Why You Should Be Eating This Protein-Packed Fungus

Just the word "fungus" can make people squirm. You could think about the mildew that grows on your shower curtain or the mold on those leftovers you forgot were in the refrigerator. Anyone who's had athlete's foot or a yeast infection knows that some fungi can itch. While it might sound crazy to think about eating fungi, you've probably eaten some by choice, at one time or another. After all, mushrooms are a species of fungus.

While there are thousands of varieties of edible mushrooms, you're probably most familiar with the white button, portobello, shiitake, oyster, and cremini mushrooms. Even though white button, portobello, and cremini mushrooms look different, they are simply different ages of the Agaricus bisporus mushroom (per Eater). Regardless of what type of mushroom you choose, they pack a lot of protein per calorie. A cup of white mushrooms has 21 calories and 3 grams of protein, which means 57% of the calories come from protein. But you'll want to eat this protein-packed fungus for its nutritional and medicinal benefits.

Nutritional benefits of mushrooms

Not only do mushrooms rank just behind meat in terms of protein, but their amino acid profile is also similar to that of meat, with all nine of the essential amino acids (per a 2017 article in the Journal of Microbiology, Biotechnology and Food Sciences). While portobello mushrooms aren't a great source of carbs, the fiber in this fungus has chitin and beta-glucans that make them particularly healthy. Chitin is a type of fiber found on the wall of the mushroom that can regulate the immune system, according to a 2018 article in Clinical Reviews in Allergy & Immunology. Beta-glucans can also support the immune system and prevent cholesterol from food from being absorbed by your body (per WebMD).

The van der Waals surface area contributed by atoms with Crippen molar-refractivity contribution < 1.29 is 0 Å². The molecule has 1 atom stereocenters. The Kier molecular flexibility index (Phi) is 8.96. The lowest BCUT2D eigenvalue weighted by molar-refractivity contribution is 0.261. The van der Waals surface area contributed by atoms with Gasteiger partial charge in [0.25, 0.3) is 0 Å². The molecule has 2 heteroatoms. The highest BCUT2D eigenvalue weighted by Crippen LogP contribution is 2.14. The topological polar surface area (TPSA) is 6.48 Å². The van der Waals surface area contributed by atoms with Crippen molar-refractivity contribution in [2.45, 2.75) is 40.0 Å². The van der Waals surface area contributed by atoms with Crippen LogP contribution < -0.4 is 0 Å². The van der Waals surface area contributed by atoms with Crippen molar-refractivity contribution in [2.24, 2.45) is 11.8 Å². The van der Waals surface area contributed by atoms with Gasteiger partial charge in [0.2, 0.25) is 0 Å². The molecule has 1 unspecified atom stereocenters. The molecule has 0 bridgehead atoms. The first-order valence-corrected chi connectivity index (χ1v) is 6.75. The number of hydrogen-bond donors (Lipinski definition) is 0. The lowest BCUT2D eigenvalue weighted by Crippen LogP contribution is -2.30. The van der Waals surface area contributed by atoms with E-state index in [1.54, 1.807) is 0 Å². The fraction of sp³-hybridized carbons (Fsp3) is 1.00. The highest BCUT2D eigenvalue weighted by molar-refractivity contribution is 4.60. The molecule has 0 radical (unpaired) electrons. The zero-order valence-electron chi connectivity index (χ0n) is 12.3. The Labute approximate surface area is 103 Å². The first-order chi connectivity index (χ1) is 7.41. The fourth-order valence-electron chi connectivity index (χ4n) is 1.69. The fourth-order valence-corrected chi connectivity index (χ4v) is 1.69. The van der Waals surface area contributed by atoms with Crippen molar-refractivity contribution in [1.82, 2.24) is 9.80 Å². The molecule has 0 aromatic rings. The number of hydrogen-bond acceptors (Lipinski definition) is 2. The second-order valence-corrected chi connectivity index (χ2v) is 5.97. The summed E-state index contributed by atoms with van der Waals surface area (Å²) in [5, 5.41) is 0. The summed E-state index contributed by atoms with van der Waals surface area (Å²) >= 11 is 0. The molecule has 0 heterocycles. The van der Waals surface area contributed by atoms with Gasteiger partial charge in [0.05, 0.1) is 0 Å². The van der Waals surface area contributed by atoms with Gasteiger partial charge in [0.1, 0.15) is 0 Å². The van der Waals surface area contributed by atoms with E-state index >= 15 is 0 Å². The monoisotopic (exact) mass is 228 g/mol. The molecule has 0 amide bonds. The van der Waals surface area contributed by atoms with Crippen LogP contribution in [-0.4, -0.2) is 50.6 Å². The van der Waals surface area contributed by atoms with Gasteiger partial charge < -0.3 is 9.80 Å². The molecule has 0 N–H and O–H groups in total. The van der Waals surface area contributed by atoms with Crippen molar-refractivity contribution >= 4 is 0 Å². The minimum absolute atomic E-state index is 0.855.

Overall, mushrooms don't have much fat, but they do have linoleic acid, which is an essential fatty acid. PerĀ Harvard School of Public Health, linoleic acid can reduce cholesterol and blood pressure. Mushrooms are good sources of minerals, particularly potassium and phosphorus. You'll also find vitamins such as niacin and riboflavin.

The healing power of mushrooms

Many of the substances in mushrooms can heal many chronic conditions. The beta-glucans in mushrooms have been found to protect the body against cancer, according to a 2017 article in Current Opinion in Food Science. Grifolan, a beta-glucan extracted from maitake mushrooms, has been shown to fight gastrointestinal, lung, liver, and breast cancers.

Because white button mushrooms are rich in polyphenols, folates, and dietary fiber, they could control diabetes and cardiovascular disorders, per a 2021 article in Applied Science. The extracts from these mushrooms have increased insulin production and reduced glucose concentration in rats. Phytosterols extracted from white button mushrooms reduce LDL cholesterol and plasma cholesterol, which can reduce cardiovascular disease risk.

Mushrooms might also be associated with a lower risk of dementia. According to a 2017 article in the Journal of the American Geriatrics Society, people who ate mushrooms one to two times a week had a modest reduction in their risk of dementia. Eating mushrooms three or more times a week was linked to an even lower risk of dementia.